Amniotic Fluid Embolism (AFE)
Definition - What does Amniotic Fluid Embolism (AFE) mean?
An amniotic fluid embolism (AFE) is a pregnancy-related complication where amniotic fluid (present in the amniotic sac) enters the mother’s blood. Later, fetal antigens enter the mother's blood and trigger a serious allergic reaction affecting the lungs and heart. Although the condition is rare, it is the leading cause of death during labor or just after birth. AFE is quite similar to the life-threatening allergic reaction called anaphylaxis.
Amniotic fluid embolism is also referred to as anaphylactoid syndrome of pregnancy.
FertilitySmarts explains Amniotic Fluid Embolism (AFE)
The exact cause of AFE is unknown. However, it is believed that the following factors may trigger AFE:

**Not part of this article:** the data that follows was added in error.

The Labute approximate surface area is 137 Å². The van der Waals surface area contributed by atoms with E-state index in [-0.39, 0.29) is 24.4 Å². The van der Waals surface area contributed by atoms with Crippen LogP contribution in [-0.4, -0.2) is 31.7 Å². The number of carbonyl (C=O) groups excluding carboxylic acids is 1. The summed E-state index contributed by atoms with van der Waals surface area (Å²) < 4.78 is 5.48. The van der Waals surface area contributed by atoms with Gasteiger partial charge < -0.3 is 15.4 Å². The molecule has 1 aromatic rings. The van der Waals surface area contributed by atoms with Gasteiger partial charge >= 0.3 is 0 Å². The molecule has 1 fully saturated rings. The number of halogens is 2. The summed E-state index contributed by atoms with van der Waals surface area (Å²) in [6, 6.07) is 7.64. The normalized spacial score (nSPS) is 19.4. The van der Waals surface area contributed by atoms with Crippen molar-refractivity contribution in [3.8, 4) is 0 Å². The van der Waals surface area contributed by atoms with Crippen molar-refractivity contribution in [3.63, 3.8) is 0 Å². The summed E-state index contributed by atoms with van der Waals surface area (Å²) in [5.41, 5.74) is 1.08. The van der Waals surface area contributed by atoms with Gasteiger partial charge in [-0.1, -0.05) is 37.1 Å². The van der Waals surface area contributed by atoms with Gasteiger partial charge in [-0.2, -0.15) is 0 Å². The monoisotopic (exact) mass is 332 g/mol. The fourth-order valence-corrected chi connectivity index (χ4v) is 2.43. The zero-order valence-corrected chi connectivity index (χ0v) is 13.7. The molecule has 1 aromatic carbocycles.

- Having multiple children
- Advanced age
- Procedures such as amniocentesis, cesarean section or operative vaginal delivery, and dilation and curettage (D&C)
- Low-lying placenta (placenta previa)
- Having too much fluid in the amniotic sac (polyhydramnios)
- Premature separation of the placenta (placental abruption)
- Kidney disease
- Heart disease
AFE is the result of the transfer of fetal antigens into the mother's blood, causing sudden difficulty breathing and low blood pressure. The baby’s movements also become slow due to insufficient oxygen. If not addressed immediately, the woman is likely to develop profuse bleeding requiring transfusion of blood products due to widespread activation of the clotting cascade. The woman may lose consciousness and pass out. The amniotic fluid can be aspirated into the lungs and reach the heart leading to failure of these organs. In more severe cases, the woman develops organ failure followed by cardiac arrest and/or fits, shock, and death.
Treatment is mainly supportive and requires admission to an intensive care unit. Because the factors that trigger AFE cannot be prevented, treatment to address the symptoms may help. If the mother is unresponsive to resuscitation, emergent cesarean delivery will be needed.